If the output for working for the year is a square. And the job is to produce dark squares who do you pay more A or B? Of course it is a trick question, the squares are the same color. But it doesn’t look that way at first does it? Optical illusions provide evidence that you cannot always trust what seems obvious.
Dr. Deming’s red bead experiment provides some additional insight into the idea that our management systems often use “evidence” to support our believes when in fact the “evidence” does not mean what we think it does. Dr. Deming included the theory of knowledge (how do we know what we know) as one of the four areas of his management system. It is the areas of his work that is least appreciated and understood by managers today. Optical illusions provide a simple reminder of how easily we can think we know things that are not so.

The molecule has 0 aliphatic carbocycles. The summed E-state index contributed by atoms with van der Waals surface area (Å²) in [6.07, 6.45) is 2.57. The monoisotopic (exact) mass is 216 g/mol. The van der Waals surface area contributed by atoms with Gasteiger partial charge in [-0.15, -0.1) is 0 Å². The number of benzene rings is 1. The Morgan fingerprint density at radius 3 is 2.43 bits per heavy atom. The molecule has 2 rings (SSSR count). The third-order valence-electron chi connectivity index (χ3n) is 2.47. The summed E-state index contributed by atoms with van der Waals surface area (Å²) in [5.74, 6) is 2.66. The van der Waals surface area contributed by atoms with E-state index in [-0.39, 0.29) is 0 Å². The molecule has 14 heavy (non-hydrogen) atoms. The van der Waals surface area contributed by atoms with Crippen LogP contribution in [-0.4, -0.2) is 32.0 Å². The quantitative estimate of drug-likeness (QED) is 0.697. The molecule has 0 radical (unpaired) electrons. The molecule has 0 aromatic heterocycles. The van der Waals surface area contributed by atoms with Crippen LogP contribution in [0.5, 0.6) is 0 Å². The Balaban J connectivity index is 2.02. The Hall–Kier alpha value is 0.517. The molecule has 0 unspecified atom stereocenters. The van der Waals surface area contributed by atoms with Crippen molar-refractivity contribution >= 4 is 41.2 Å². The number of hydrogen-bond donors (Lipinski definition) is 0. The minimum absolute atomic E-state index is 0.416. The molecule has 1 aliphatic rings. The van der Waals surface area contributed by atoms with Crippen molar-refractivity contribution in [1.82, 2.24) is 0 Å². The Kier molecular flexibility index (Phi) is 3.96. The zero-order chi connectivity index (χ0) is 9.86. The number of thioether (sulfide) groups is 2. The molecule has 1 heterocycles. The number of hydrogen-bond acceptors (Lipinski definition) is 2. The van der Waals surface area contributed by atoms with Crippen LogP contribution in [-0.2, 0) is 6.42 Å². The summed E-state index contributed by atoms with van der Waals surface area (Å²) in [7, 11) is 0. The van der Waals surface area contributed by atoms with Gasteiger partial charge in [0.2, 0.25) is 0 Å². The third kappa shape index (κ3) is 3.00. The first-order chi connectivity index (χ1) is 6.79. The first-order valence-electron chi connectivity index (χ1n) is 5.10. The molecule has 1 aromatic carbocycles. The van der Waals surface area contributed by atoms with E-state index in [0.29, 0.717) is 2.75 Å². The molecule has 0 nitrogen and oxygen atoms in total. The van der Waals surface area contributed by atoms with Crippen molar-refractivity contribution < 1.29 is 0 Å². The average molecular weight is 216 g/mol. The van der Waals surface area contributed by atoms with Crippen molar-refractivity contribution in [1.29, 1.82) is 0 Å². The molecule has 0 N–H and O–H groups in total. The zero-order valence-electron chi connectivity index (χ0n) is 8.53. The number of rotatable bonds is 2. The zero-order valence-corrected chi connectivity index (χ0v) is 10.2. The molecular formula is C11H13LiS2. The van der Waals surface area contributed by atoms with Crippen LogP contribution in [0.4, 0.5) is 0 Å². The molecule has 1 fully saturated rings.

Just as Toyota is always dissatisfied and looking for how to improve, it is important to question what you believe. Even when it is as obvious as the A square being darker than the B square. Understanding the ease with which we can reach false conclusions can be a powerful aid in improving management decision making.
Related: The Illusion of Understanding – Change is not Improvement – Performance Appraisal Problems – Dr. Deming on Performance Appraisal: “The fact is that the system that people work in and the interaction with people may account for 90 or 95 percent of performance” (from the introduction to the Team Handbook) – It is a mistake to think improving the figures is the goal
Optical illusion by Edward H. Adelson